Friday, 13 January 2017

Fatal Flaw of the Stonehenge Tunnel Technical Assesment

Highways England have commendably included a mass of technical documents on their consultation page about the Stonehenge Tunnel (Do visit it, read it and leave feedback). They include the technical reports and particularly in TAR appendix G and H they score their proposals against the various aims and policies of the stakeholders.

I have read and searched as thoroughly as I have been able to in the limited time I have had these documents and I have failed to find where they have scored their proposals against two key policies. There is a thin gloss over a generalised Policy 3 from the WHS management plan but it fails to discuss the meat of Policy 3c (see below) and I can find no reference at all to UNESCO's Statement of Outstanding Universal Value which discusses the astronomy of the WHS (also below).

This oversight is so egregious that it invalidates the whole technical assessment, it needs to be redone.

Placing a tunnel portal directly on the most important astronomical alignment of Stonehenge fails these policies so badly that it draws the whole plan into doubt.

It is a pity that the Highway engineers didn't take dear Oscar's advice and rise up from the gutters and look at the stars.




From Full Description (IAU Extended Case Study format): Stonehenge World Heritage Property, United Kingdom

A retrospective Statement of Outstanding Universal Value (SOUV) was prepared for the Property by the State Party in 2011 and has been approved by UNESCO. The relevant parts of that SOUV in relation to astronomy are quoted here:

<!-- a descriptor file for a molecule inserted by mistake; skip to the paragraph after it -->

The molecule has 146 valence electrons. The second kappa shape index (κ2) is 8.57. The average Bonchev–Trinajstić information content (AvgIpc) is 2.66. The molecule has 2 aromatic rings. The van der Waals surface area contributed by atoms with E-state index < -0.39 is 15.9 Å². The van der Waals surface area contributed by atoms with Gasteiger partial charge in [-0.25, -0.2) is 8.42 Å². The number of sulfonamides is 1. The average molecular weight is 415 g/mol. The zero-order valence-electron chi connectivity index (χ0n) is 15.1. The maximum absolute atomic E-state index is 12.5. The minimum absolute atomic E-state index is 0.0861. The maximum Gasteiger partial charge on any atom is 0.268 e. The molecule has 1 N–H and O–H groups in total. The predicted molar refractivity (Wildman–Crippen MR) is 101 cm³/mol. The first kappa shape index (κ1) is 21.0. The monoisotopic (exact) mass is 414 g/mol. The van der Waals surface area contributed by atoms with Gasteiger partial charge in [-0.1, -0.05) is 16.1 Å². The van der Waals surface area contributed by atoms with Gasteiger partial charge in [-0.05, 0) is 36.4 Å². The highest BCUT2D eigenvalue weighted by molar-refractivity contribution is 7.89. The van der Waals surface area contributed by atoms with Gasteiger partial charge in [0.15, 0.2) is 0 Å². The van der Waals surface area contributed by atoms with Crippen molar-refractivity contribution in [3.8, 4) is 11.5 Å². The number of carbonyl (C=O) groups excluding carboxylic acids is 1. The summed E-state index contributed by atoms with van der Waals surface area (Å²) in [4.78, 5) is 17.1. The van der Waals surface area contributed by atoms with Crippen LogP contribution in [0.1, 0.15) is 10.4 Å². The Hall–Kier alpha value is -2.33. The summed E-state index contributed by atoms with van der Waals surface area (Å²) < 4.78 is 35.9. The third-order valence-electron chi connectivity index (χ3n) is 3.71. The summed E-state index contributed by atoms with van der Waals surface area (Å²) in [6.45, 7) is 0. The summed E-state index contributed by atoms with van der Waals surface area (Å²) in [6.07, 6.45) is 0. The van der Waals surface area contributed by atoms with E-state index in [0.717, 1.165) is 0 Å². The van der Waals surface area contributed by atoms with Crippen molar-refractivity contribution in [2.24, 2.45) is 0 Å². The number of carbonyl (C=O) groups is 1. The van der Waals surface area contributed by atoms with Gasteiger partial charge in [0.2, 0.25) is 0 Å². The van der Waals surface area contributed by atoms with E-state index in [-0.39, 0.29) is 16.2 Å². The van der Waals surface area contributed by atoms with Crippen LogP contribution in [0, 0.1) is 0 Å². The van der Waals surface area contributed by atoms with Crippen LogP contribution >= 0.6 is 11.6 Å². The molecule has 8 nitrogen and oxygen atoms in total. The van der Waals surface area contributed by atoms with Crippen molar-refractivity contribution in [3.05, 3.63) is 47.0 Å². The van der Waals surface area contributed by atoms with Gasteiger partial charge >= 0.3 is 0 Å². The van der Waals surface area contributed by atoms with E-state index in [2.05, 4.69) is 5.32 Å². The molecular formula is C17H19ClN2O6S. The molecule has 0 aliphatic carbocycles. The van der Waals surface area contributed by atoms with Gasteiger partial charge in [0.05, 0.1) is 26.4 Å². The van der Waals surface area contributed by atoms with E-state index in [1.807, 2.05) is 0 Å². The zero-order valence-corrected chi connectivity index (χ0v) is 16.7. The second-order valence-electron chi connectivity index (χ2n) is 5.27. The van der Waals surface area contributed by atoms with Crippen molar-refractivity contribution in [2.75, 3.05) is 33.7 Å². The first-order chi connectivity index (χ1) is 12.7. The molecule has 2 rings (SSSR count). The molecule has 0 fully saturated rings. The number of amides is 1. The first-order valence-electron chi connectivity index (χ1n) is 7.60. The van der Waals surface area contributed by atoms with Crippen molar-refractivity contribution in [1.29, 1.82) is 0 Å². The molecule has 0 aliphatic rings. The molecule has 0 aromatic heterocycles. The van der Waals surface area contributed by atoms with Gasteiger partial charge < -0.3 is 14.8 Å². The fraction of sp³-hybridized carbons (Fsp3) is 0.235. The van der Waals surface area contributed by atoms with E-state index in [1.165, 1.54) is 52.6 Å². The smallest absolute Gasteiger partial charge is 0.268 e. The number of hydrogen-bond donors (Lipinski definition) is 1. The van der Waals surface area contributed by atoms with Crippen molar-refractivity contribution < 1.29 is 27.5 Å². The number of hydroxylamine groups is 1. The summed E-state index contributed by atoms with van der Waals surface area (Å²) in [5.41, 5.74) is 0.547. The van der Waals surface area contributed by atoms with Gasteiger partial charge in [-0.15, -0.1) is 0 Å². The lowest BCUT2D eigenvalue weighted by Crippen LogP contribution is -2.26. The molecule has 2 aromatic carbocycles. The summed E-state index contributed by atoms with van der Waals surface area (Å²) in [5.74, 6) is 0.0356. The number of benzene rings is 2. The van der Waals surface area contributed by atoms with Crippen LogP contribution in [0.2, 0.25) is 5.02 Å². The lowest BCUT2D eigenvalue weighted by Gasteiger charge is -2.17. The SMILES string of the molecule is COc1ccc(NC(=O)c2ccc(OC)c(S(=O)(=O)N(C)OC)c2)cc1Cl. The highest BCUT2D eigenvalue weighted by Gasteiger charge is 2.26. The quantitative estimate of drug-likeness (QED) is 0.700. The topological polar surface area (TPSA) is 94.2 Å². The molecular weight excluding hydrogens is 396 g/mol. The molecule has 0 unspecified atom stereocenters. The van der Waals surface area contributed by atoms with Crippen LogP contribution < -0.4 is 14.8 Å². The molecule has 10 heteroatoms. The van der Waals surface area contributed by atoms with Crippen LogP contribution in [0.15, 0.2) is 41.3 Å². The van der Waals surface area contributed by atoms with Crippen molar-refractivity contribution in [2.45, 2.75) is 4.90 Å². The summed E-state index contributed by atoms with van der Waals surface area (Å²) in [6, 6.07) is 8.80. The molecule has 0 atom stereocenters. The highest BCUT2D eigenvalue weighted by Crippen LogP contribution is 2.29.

Statement of Significance


The Stonehenge, Avebury and Associated Sites WHP is internationally important for its complexes of outstanding prehistoric monuments…

They provide an insight into the mortuary and ceremonial practices of the period, and are evidence of prehistoric technology, architecture and astronomy…

The complexes of monuments at Stonehenge and Avebury provide an exceptional insight into the funerary and ceremonial practices in Britain in the Neolithic and Bronze Age. Together with their settings and associated sites, they form landscapes without parallel.

The design, position and inter-relationship of the monuments and sites are evidence of a wealthy and highly organised prehistoric society able to impose its concepts on the environment. An outstanding example is the alignment of the Stonehenge Avenue (probably a processional route) and Stonehenge stone circle on the axis of the midsummer sunrise and midwinter sunset, indicating their ceremonial and astronomical character…


UNESCO’s Astronomy and World Heritage Initiative adds: "Assuming that these were once largely clear in the Neolithic and Bronze Ages, it is important to try and ensure that the sightlines are as clear as possible today. All plans should ensure that no further development takes place along them."




Stonehenge and Avebury World Heritage Site Management Plan 2015
 lays out various policies including:

Policy 3c – Maintain and enhance the setting of monuments and sites in the landscape and their interrelationships and astronomical alignments with particular attention given to achieving an appropriate landscape setting for the monuments and the WHS itself

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